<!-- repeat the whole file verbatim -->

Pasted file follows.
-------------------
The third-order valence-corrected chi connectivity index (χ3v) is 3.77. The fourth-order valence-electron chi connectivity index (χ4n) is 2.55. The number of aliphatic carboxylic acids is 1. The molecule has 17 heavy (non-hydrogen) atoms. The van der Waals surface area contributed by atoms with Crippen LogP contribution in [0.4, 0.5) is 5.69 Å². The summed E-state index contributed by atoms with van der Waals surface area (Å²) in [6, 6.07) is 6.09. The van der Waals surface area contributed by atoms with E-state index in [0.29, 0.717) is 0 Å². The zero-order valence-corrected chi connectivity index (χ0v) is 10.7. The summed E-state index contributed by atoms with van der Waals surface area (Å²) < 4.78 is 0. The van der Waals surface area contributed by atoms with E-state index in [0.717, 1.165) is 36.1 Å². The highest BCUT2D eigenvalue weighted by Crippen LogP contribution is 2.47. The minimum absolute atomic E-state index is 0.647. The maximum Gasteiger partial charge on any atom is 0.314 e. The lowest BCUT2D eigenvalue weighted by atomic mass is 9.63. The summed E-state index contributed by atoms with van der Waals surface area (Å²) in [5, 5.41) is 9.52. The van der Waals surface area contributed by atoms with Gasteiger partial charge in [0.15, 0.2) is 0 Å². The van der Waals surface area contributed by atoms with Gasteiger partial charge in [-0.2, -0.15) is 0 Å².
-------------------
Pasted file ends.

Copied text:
The third-order valence-corrected chi connectivity index (χ3v) is 3.77. The fourth-order valence-electron chi connectivity index (χ4n) is 2.55. The number of aliphatic carboxylic acids is 1. The molecule has 17 heavy (non-hydrogen) atoms. The van der Waals surface area contributed by atoms with Crippen LogP contribution in [0.4, 0.5) is 5.69 Å². The summed E-state index contributed by atoms with van der Waals surface area (Å²) in [6, 6.07) is 6.09. The van der Waals surface area contributed by atoms with E-state index in [0.29, 0.717) is 0 Å². The zero-order valence-corrected chi connectivity index (χ0v) is 10.7. The summed E-state index contributed by atoms with van der Waals surface area (Å²) < 4.78 is 0. The van der Waals surface area contributed by atoms with E-state index in [0.717, 1.165) is 36.1 Å². The highest BCUT2D eigenvalue weighted by Crippen LogP contribution is 2.47. The minimum absolute atomic E-state index is 0.647. The maximum Gasteiger partial charge on any atom is 0.314 e. The lowest BCUT2D eigenvalue weighted by atomic mass is 9.63. The summed E-state index contributed by atoms with van der Waals surface area (Å²) in [5, 5.41) is 9.52. The van der Waals surface area contributed by atoms with Gasteiger partial charge in [0.15, 0.2) is 0 Å². The van der Waals surface area contributed by atoms with Gasteiger partial charge in [-0.2, -0.15) is 0 Å².